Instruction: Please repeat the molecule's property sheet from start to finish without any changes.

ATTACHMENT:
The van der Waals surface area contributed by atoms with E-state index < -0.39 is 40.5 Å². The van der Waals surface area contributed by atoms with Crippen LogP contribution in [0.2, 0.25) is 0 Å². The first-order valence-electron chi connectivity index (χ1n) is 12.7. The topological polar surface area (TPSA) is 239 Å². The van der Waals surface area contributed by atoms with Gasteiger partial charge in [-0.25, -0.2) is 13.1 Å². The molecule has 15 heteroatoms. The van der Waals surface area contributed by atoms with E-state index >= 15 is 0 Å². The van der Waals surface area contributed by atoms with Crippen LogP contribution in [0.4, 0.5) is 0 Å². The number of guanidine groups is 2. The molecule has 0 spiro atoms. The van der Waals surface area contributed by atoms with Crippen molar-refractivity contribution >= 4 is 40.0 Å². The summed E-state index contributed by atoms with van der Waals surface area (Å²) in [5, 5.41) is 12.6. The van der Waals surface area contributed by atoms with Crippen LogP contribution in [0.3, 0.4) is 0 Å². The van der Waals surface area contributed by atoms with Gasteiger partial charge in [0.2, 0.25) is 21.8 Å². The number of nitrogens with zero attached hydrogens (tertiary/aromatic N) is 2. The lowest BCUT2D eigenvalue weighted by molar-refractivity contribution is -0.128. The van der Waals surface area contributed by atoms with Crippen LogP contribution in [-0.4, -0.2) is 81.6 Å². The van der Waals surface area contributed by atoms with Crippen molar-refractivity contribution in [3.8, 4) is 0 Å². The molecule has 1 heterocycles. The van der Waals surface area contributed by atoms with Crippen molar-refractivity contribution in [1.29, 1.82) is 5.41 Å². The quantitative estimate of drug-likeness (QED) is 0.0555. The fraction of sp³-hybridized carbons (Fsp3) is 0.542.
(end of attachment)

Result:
The van der Waals surface area contributed by atoms with E-state index < -0.39 is 40.5 Å². The van der Waals surface area contributed by atoms with Crippen LogP contribution in [0.2, 0.25) is 0 Å². The first-order valence-electron chi connectivity index (χ1n) is 12.7. The topological polar surface area (TPSA) is 239 Å². The van der Waals surface area contributed by atoms with Gasteiger partial charge in [-0.25, -0.2) is 13.1 Å². The molecule has 15 heteroatoms. The van der Waals surface area contributed by atoms with E-state index >= 15 is 0 Å². The van der Waals surface area contributed by atoms with Crippen LogP contribution in [0.4, 0.5) is 0 Å². The number of guanidine groups is 2. The molecule has 0 spiro atoms. The van der Waals surface area contributed by atoms with Crippen molar-refractivity contribution >= 4 is 40.0 Å². The summed E-state index contributed by atoms with van der Waals surface area (Å²) in [5, 5.41) is 12.6. The van der Waals surface area contributed by atoms with Crippen LogP contribution in [0.3, 0.4) is 0 Å². The van der Waals surface area contributed by atoms with Gasteiger partial charge in [0.2, 0.25) is 21.8 Å². The number of nitrogens with zero attached hydrogens (tertiary/aromatic N) is 2. The lowest BCUT2D eigenvalue weighted by molar-refractivity contribution is -0.128. The van der Waals surface area contributed by atoms with Crippen LogP contribution in [-0.4, -0.2) is 81.6 Å². The van der Waals surface area contributed by atoms with Crippen molar-refractivity contribution in [3.8, 4) is 0 Å². The molecule has 1 heterocycles. The van der Waals surface area contributed by atoms with Crippen molar-refractivity contribution in [1.29, 1.82) is 5.41 Å². The quantitative estimate of drug-likeness (QED) is 0.0555. The fraction of sp³-hybridized carbons (Fsp3) is 0.542.